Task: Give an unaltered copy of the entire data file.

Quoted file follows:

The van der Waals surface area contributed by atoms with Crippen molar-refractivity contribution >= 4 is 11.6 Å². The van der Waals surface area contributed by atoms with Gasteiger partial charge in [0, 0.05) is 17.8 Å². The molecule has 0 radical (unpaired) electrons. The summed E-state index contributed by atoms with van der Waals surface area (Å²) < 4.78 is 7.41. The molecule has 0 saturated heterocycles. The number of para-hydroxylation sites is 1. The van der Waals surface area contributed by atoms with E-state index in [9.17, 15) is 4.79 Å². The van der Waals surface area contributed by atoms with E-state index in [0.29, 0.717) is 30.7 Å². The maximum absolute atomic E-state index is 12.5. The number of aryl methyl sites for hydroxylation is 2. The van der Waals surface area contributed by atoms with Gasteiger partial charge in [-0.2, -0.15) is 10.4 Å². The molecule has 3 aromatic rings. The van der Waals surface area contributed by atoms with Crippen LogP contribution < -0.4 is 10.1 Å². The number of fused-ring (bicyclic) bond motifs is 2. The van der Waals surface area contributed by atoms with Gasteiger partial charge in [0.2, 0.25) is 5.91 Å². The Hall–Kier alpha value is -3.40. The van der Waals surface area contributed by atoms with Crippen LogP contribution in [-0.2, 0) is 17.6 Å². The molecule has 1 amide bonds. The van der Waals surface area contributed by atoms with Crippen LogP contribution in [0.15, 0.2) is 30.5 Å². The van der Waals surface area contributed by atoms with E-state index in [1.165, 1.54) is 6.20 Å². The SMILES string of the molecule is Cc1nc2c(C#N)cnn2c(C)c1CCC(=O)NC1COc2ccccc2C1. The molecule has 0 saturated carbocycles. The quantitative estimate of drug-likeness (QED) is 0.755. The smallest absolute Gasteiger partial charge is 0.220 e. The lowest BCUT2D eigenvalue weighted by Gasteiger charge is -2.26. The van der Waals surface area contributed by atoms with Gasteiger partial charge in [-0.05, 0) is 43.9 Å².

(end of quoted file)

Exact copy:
The van der Waals surface area contributed by atoms with Crippen molar-refractivity contribution >= 4 is 11.6 Å². The van der Waals surface area contributed by atoms with Gasteiger partial charge in [0, 0.05) is 17.8 Å². The molecule has 0 radical (unpaired) electrons. The summed E-state index contributed by atoms with van der Waals surface area (Å²) < 4.78 is 7.41. The molecule has 0 saturated heterocycles. The number of para-hydroxylation sites is 1. The van der Waals surface area contributed by atoms with E-state index in [9.17, 15) is 4.79 Å². The van der Waals surface area contributed by atoms with E-state index in [0.29, 0.717) is 30.7 Å². The maximum absolute atomic E-state index is 12.5. The number of aryl methyl sites for hydroxylation is 2. The van der Waals surface area contributed by atoms with Gasteiger partial charge in [-0.2, -0.15) is 10.4 Å². The molecule has 3 aromatic rings. The van der Waals surface area contributed by atoms with Crippen LogP contribution < -0.4 is 10.1 Å². The number of fused-ring (bicyclic) bond motifs is 2. The van der Waals surface area contributed by atoms with Gasteiger partial charge in [0.2, 0.25) is 5.91 Å². The Hall–Kier alpha value is -3.40. The van der Waals surface area contributed by atoms with Crippen LogP contribution in [-0.2, 0) is 17.6 Å². The molecule has 1 amide bonds. The van der Waals surface area contributed by atoms with Crippen LogP contribution in [0.15, 0.2) is 30.5 Å². The van der Waals surface area contributed by atoms with E-state index in [1.165, 1.54) is 6.20 Å². The SMILES string of the molecule is Cc1nc2c(C#N)cnn2c(C)c1CCC(=O)NC1COc2ccccc2C1. The molecule has 0 saturated carbocycles. The quantitative estimate of drug-likeness (QED) is 0.755. The smallest absolute Gasteiger partial charge is 0.220 e. The lowest BCUT2D eigenvalue weighted by Gasteiger charge is -2.26. The van der Waals surface area contributed by atoms with Gasteiger partial charge in [-0.05, 0) is 43.9 Å².